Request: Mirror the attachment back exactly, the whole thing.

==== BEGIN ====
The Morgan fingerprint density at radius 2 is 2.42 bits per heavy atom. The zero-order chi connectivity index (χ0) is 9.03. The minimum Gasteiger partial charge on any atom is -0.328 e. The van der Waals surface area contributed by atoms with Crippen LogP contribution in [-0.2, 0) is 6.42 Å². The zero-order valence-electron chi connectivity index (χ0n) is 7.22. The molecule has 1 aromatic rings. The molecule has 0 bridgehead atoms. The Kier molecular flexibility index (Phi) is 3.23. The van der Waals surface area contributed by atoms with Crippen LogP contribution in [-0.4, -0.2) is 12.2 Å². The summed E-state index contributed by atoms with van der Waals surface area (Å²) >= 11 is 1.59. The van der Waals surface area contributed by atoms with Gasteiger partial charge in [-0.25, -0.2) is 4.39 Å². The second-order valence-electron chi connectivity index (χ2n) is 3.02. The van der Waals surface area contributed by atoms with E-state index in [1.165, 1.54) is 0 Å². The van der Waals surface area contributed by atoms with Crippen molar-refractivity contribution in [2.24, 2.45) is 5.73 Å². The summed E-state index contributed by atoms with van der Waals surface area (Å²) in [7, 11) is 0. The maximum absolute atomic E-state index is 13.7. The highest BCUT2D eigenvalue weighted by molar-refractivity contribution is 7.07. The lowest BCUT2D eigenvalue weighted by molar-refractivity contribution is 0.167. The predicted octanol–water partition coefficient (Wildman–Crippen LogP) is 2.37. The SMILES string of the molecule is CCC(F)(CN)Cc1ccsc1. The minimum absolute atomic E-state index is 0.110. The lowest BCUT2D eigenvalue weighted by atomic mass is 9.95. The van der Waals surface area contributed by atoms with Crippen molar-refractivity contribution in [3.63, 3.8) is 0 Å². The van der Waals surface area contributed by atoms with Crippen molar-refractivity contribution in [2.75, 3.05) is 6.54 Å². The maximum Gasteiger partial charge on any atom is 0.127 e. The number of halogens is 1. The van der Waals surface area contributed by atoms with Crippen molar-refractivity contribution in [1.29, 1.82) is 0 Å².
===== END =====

The Morgan fingerprint density at radius 2 is 2.42 bits per heavy atom. The zero-order chi connectivity index (χ0) is 9.03. The minimum Gasteiger partial charge on any atom is -0.328 e. The van der Waals surface area contributed by atoms with Crippen LogP contribution in [-0.2, 0) is 6.42 Å². The zero-order valence-electron chi connectivity index (χ0n) is 7.22. The molecule has 1 aromatic rings. The molecule has 0 bridgehead atoms. The Kier molecular flexibility index (Phi) is 3.23. The van der Waals surface area contributed by atoms with Crippen LogP contribution in [-0.4, -0.2) is 12.2 Å². The summed E-state index contributed by atoms with van der Waals surface area (Å²) >= 11 is 1.59. The van der Waals surface area contributed by atoms with Gasteiger partial charge in [-0.25, -0.2) is 4.39 Å². The second-order valence-electron chi connectivity index (χ2n) is 3.02. The van der Waals surface area contributed by atoms with E-state index in [1.165, 1.54) is 0 Å². The van der Waals surface area contributed by atoms with Crippen molar-refractivity contribution in [2.24, 2.45) is 5.73 Å². The summed E-state index contributed by atoms with van der Waals surface area (Å²) in [7, 11) is 0. The maximum absolute atomic E-state index is 13.7. The highest BCUT2D eigenvalue weighted by molar-refractivity contribution is 7.07. The lowest BCUT2D eigenvalue weighted by molar-refractivity contribution is 0.167. The predicted octanol–water partition coefficient (Wildman–Crippen LogP) is 2.37. The SMILES string of the molecule is CCC(F)(CN)Cc1ccsc1. The minimum absolute atomic E-state index is 0.110. The lowest BCUT2D eigenvalue weighted by atomic mass is 9.95. The van der Waals surface area contributed by atoms with Crippen molar-refractivity contribution in [3.63, 3.8) is 0 Å². The van der Waals surface area contributed by atoms with Crippen molar-refractivity contribution in [2.75, 3.05) is 6.54 Å². The maximum Gasteiger partial charge on any atom is 0.127 e. The number of halogens is 1. The van der Waals surface area contributed by atoms with Crippen molar-refractivity contribution in [1.29, 1.82) is 0 Å².